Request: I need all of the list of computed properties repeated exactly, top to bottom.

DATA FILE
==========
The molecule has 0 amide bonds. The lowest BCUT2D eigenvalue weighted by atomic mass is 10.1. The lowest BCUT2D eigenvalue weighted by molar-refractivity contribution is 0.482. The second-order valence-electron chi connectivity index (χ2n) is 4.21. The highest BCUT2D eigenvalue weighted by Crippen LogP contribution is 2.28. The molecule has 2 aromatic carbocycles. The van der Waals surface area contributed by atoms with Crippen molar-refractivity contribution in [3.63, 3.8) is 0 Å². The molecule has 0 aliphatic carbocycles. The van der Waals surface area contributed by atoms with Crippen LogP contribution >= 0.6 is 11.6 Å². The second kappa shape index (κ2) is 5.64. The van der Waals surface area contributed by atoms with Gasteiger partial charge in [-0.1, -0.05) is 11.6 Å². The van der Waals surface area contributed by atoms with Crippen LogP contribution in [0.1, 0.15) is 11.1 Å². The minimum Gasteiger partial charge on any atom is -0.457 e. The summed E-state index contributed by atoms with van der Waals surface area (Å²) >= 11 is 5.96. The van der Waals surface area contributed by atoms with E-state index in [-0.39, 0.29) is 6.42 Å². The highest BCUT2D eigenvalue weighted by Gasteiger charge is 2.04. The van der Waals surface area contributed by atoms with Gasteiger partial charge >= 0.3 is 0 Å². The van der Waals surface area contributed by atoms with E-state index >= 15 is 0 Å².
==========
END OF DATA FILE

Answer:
The molecule has 0 amide bonds. The lowest BCUT2D eigenvalue weighted by atomic mass is 10.1. The lowest BCUT2D eigenvalue weighted by molar-refractivity contribution is 0.482. The second-order valence-electron chi connectivity index (χ2n) is 4.21. The highest BCUT2D eigenvalue weighted by Crippen LogP contribution is 2.28. The molecule has 2 aromatic carbocycles. The van der Waals surface area contributed by atoms with Crippen molar-refractivity contribution in [3.63, 3.8) is 0 Å². The molecule has 0 aliphatic carbocycles. The van der Waals surface area contributed by atoms with Crippen LogP contribution >= 0.6 is 11.6 Å². The second kappa shape index (κ2) is 5.64. The van der Waals surface area contributed by atoms with Gasteiger partial charge in [-0.1, -0.05) is 11.6 Å². The van der Waals surface area contributed by atoms with Crippen LogP contribution in [0.1, 0.15) is 11.1 Å². The minimum Gasteiger partial charge on any atom is -0.457 e. The summed E-state index contributed by atoms with van der Waals surface area (Å²) >= 11 is 5.96. The van der Waals surface area contributed by atoms with E-state index in [-0.39, 0.29) is 6.42 Å². The highest BCUT2D eigenvalue weighted by Gasteiger charge is 2.04. The van der Waals surface area contributed by atoms with Gasteiger partial charge >= 0.3 is 0 Å². The van der Waals surface area contributed by atoms with E-state index >= 15 is 0 Å².